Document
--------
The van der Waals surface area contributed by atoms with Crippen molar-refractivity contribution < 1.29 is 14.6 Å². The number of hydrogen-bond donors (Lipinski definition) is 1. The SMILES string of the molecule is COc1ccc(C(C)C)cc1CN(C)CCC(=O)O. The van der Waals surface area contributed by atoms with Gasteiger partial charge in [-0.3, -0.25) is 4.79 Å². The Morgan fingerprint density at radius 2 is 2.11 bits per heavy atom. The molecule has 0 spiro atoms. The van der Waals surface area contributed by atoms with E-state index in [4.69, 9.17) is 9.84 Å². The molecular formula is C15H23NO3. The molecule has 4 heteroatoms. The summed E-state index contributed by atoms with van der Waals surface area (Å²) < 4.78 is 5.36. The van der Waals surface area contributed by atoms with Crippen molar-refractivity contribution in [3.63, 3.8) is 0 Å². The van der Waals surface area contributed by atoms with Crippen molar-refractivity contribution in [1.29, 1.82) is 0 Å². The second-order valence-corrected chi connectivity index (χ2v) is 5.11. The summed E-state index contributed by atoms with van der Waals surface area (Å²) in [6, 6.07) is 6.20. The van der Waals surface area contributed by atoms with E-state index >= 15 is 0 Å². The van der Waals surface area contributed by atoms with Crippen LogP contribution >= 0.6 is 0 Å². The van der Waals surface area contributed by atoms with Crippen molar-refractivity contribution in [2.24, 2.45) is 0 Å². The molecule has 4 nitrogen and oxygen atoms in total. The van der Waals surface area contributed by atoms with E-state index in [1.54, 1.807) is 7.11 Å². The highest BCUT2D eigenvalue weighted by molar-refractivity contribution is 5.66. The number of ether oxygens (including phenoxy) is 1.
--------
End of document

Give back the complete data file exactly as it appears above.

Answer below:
The van der Waals surface area contributed by atoms with Crippen molar-refractivity contribution < 1.29 is 14.6 Å². The number of hydrogen-bond donors (Lipinski definition) is 1. The SMILES string of the molecule is COc1ccc(C(C)C)cc1CN(C)CCC(=O)O. The van der Waals surface area contributed by atoms with Gasteiger partial charge in [-0.3, -0.25) is 4.79 Å². The Morgan fingerprint density at radius 2 is 2.11 bits per heavy atom. The molecule has 0 spiro atoms. The van der Waals surface area contributed by atoms with E-state index in [4.69, 9.17) is 9.84 Å². The molecular formula is C15H23NO3. The molecule has 4 heteroatoms. The summed E-state index contributed by atoms with van der Waals surface area (Å²) < 4.78 is 5.36. The van der Waals surface area contributed by atoms with Crippen molar-refractivity contribution in [3.63, 3.8) is 0 Å². The van der Waals surface area contributed by atoms with Crippen molar-refractivity contribution in [1.29, 1.82) is 0 Å². The second-order valence-corrected chi connectivity index (χ2v) is 5.11. The summed E-state index contributed by atoms with van der Waals surface area (Å²) in [6, 6.07) is 6.20. The van der Waals surface area contributed by atoms with E-state index >= 15 is 0 Å². The van der Waals surface area contributed by atoms with Crippen LogP contribution >= 0.6 is 0 Å². The van der Waals surface area contributed by atoms with Crippen molar-refractivity contribution in [2.24, 2.45) is 0 Å². The molecule has 4 nitrogen and oxygen atoms in total. The van der Waals surface area contributed by atoms with E-state index in [1.54, 1.807) is 7.11 Å². The highest BCUT2D eigenvalue weighted by molar-refractivity contribution is 5.66. The number of ether oxygens (including phenoxy) is 1.